May was sitting on one of the two chairs sat directly at Peter’s bedside. Happy was on the couch in the corner, engrossed in something on his phone. Probably BitLife, if Tony knew him at all.

“Tony.” May didn’t seem even a little surprised to see him. “You’re supposed to be resting.”

“Am I?” He crossed the room and swallowed of sigh of relief when he sank into the second chair, right next to May’s. “I had no idea. Rhodey didn’t remind me of that at all. Shame on him.”

He heard rather than saw the man in question throw himself down onto the couch beside Happy. “Can I hit him? I want to hit him.”

Happy snorted. “Wait until he isn’t an invalid anymore. Way more satisfying that way.”

“You two are the worst.” He shot them a quick glare before turning a much softer gaze back onto Peter’s slack face, purposefully ignoring the plethora of wires and tubes snaking through the sheets. “How is he?”

“Better. Much better.” May rubbed the kid’s hand as she talked. “They took him off the ventilator about an hour ago, and his oxygen stats are holding steady. Cho’s not sure when he’ll wake up, but she’s confident that he’ll have a full recovery. They’re just pumping him full of antibiotics and pain meds now, to keep him comfortable.”

“Good, that’s good.” He blinked, mind roving farther back through his admittedly scattered memories. “Wait, shit, Rhodey,” he twisted in his seat, “it was Hydra, right? What the hell happened?”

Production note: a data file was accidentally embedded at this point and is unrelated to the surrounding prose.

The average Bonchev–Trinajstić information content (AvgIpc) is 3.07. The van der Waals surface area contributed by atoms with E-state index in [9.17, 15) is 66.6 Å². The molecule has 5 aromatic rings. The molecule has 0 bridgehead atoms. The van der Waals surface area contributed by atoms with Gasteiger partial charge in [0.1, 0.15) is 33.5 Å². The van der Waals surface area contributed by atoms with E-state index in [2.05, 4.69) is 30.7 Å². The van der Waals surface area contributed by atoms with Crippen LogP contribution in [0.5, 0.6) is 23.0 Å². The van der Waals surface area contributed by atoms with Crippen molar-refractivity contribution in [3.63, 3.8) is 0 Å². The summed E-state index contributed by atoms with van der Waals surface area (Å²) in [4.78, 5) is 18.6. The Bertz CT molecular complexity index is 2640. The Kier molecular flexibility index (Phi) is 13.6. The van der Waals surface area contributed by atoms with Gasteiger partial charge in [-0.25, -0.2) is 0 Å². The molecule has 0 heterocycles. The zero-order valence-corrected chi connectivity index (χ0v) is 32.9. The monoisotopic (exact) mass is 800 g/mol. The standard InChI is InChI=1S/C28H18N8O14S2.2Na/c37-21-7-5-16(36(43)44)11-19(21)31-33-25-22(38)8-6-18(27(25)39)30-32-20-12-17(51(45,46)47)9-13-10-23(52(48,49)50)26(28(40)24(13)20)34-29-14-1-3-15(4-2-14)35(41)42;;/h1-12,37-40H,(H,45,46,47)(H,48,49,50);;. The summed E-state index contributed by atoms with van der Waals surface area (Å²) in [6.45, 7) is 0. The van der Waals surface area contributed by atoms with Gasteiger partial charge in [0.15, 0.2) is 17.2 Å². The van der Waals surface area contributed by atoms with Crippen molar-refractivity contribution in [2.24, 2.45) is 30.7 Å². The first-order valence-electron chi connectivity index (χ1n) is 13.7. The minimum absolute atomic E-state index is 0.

The man’s jaw was set tightly. “They knocked out F.R.I.D.A.Y., ambushed us. We all got away, but they got the Compound. Took us three days to get it back.”

“How the hell did it take that long? We’ve the Avengers-”

“Exactly. They… came prepared.”

“Of course they did. The bastards.” He clenched a fist, reveling in the way it made every muscle in his arm ache. “They dead?”

“All except a handful. Last I heard, Natasha’s with them.”

“Even better.”

“I agree.” Rhodey shared a glance with Happy. “It’s a damn good thing you stayed put. They were scouting for you when we took back the Compound. Can’t believe you kept yourselves hidden for that long.”

“Me neither, frankly.”

“Oh, and Tony,” he twisted back, giving May his full attention as she smiled at him, “thank you. For not leaving him. For doing everything you could.”

He thought back to the smell of Peter’s skin melting under his palm and felt his chest thrum with agony. “I hurt him.”

“You did what you had to do.”

He bit his tongue to cover the guilt. “Did I?”

Yes.” Her gaze gentled. “Cho told me you cauterized the wound. Is that what this is about?”

And the fact that he nearly died in my arms because I didn’t do enough to protect him, yeah.


“She said that if you hadn’t, he wouldn’t have lasted until Rhodey and Steve got to you two. He would’ve bled out on the first day.” She squeezed his arm. “You did the right thing, even though it was hard. You should never regret doing that.”

He nodded, slow and unsure. “I… I didn’t lie to him. I told him that it’d hurt like hell. Was that… wrong? You’re supposed to lie to kids, right? Tell them what they wanna hear?”

“Being honest is never wrong, Tony. You should always try to tell him the truth.”

He met her eyes. “Always?”

A tiny, knowing smile unfolded across her face. “Well, almost always.”